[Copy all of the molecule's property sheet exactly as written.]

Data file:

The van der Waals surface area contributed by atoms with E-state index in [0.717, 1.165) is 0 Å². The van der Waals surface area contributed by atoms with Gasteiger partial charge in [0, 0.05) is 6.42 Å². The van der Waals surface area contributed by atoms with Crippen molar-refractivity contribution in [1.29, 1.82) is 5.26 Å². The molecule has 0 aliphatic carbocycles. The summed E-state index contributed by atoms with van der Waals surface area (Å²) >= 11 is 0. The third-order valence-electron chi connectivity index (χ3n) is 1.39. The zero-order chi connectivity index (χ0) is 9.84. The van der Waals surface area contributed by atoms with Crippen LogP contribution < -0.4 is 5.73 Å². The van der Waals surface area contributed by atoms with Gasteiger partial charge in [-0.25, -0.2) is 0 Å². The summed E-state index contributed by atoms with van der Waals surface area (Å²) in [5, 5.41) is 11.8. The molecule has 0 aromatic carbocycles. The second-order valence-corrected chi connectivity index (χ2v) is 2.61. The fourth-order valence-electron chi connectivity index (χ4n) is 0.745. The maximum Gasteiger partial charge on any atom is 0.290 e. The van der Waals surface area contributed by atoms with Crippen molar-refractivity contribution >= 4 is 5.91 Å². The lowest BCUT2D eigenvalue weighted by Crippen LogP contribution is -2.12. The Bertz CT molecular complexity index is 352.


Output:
The van der Waals surface area contributed by atoms with E-state index in [0.717, 1.165) is 0 Å². The van der Waals surface area contributed by atoms with Gasteiger partial charge in [0, 0.05) is 6.42 Å². The van der Waals surface area contributed by atoms with Crippen molar-refractivity contribution in [1.29, 1.82) is 5.26 Å². The molecule has 0 aliphatic carbocycles. The summed E-state index contributed by atoms with van der Waals surface area (Å²) >= 11 is 0. The third-order valence-electron chi connectivity index (χ3n) is 1.39. The zero-order chi connectivity index (χ0) is 9.84. The van der Waals surface area contributed by atoms with Crippen LogP contribution < -0.4 is 5.73 Å². The van der Waals surface area contributed by atoms with Gasteiger partial charge in [-0.25, -0.2) is 0 Å². The summed E-state index contributed by atoms with van der Waals surface area (Å²) in [5, 5.41) is 11.8. The molecule has 0 aromatic carbocycles. The second-order valence-corrected chi connectivity index (χ2v) is 2.61. The fourth-order valence-electron chi connectivity index (χ4n) is 0.745. The maximum Gasteiger partial charge on any atom is 0.290 e. The van der Waals surface area contributed by atoms with Crippen molar-refractivity contribution >= 4 is 5.91 Å². The lowest BCUT2D eigenvalue weighted by Crippen LogP contribution is -2.12. The Bertz CT molecular complexity index is 352.